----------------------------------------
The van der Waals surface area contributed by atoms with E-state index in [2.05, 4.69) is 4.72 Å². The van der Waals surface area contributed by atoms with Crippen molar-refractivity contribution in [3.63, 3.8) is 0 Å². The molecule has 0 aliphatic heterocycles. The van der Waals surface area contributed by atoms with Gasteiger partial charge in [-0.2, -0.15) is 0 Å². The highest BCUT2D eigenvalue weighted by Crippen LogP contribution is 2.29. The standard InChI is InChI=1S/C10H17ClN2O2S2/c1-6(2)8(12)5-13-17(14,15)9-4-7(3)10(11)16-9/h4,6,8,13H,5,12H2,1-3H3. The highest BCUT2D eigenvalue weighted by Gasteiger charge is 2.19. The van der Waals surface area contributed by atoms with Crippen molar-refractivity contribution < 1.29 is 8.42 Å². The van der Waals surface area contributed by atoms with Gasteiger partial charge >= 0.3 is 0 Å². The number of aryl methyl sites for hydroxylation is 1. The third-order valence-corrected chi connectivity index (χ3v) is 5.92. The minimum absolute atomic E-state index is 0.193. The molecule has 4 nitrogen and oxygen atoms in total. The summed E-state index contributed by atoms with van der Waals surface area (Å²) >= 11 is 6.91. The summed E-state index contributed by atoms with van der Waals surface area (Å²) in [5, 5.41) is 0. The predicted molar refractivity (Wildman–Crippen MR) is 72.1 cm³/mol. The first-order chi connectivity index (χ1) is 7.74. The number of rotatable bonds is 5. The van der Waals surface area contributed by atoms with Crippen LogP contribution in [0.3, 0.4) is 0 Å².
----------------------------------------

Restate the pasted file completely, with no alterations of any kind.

The van der Waals surface area contributed by atoms with E-state index in [2.05, 4.69) is 4.72 Å². The van der Waals surface area contributed by atoms with Crippen molar-refractivity contribution in [3.63, 3.8) is 0 Å². The molecule has 0 aliphatic heterocycles. The van der Waals surface area contributed by atoms with Gasteiger partial charge in [-0.2, -0.15) is 0 Å². The highest BCUT2D eigenvalue weighted by Crippen LogP contribution is 2.29. The standard InChI is InChI=1S/C10H17ClN2O2S2/c1-6(2)8(12)5-13-17(14,15)9-4-7(3)10(11)16-9/h4,6,8,13H,5,12H2,1-3H3. The highest BCUT2D eigenvalue weighted by Gasteiger charge is 2.19. The van der Waals surface area contributed by atoms with Crippen molar-refractivity contribution < 1.29 is 8.42 Å². The van der Waals surface area contributed by atoms with Gasteiger partial charge >= 0.3 is 0 Å². The number of aryl methyl sites for hydroxylation is 1. The third-order valence-corrected chi connectivity index (χ3v) is 5.92. The minimum absolute atomic E-state index is 0.193. The molecule has 4 nitrogen and oxygen atoms in total. The summed E-state index contributed by atoms with van der Waals surface area (Å²) >= 11 is 6.91. The summed E-state index contributed by atoms with van der Waals surface area (Å²) in [5, 5.41) is 0. The predicted molar refractivity (Wildman–Crippen MR) is 72.1 cm³/mol. The first-order chi connectivity index (χ1) is 7.74. The number of rotatable bonds is 5. The van der Waals surface area contributed by atoms with Crippen LogP contribution in [0.3, 0.4) is 0 Å².